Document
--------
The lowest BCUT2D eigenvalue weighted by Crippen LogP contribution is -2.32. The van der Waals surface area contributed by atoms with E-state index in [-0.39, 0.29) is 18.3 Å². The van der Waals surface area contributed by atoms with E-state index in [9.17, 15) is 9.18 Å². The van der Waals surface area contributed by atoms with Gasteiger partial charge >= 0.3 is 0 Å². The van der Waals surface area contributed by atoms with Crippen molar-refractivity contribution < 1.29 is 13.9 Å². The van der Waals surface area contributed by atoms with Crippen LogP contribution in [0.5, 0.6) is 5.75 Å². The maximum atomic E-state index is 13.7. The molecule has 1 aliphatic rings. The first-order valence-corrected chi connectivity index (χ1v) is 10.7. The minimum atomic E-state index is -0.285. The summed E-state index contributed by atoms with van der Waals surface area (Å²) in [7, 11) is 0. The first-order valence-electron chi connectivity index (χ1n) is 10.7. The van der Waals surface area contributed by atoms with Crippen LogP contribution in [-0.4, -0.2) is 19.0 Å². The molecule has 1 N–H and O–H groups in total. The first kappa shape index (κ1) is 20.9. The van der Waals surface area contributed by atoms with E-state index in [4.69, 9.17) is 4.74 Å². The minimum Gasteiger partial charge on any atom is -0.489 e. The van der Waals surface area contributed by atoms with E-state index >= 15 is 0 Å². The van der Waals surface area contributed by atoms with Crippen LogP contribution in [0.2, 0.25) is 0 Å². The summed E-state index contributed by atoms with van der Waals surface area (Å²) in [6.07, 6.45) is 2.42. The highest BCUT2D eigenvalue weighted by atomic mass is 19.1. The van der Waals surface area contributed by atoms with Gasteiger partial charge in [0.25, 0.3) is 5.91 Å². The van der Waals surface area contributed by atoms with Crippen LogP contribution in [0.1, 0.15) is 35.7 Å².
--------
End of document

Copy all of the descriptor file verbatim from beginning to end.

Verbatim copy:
The lowest BCUT2D eigenvalue weighted by Crippen LogP contribution is -2.32. The van der Waals surface area contributed by atoms with E-state index in [-0.39, 0.29) is 18.3 Å². The van der Waals surface area contributed by atoms with E-state index in [9.17, 15) is 9.18 Å². The van der Waals surface area contributed by atoms with Gasteiger partial charge >= 0.3 is 0 Å². The van der Waals surface area contributed by atoms with Crippen molar-refractivity contribution < 1.29 is 13.9 Å². The van der Waals surface area contributed by atoms with Crippen LogP contribution in [0.5, 0.6) is 5.75 Å². The maximum atomic E-state index is 13.7. The molecule has 1 aliphatic rings. The first-order valence-corrected chi connectivity index (χ1v) is 10.7. The minimum atomic E-state index is -0.285. The summed E-state index contributed by atoms with van der Waals surface area (Å²) in [7, 11) is 0. The first-order valence-electron chi connectivity index (χ1n) is 10.7. The van der Waals surface area contributed by atoms with Crippen LogP contribution in [-0.4, -0.2) is 19.0 Å². The molecule has 1 N–H and O–H groups in total. The first kappa shape index (κ1) is 20.9. The van der Waals surface area contributed by atoms with E-state index in [4.69, 9.17) is 4.74 Å². The minimum Gasteiger partial charge on any atom is -0.489 e. The van der Waals surface area contributed by atoms with E-state index >= 15 is 0 Å². The van der Waals surface area contributed by atoms with Crippen LogP contribution in [0.2, 0.25) is 0 Å². The summed E-state index contributed by atoms with van der Waals surface area (Å²) in [6.07, 6.45) is 2.42. The highest BCUT2D eigenvalue weighted by atomic mass is 19.1. The van der Waals surface area contributed by atoms with Gasteiger partial charge in [0.25, 0.3) is 5.91 Å². The van der Waals surface area contributed by atoms with Crippen LogP contribution in [0.1, 0.15) is 35.7 Å².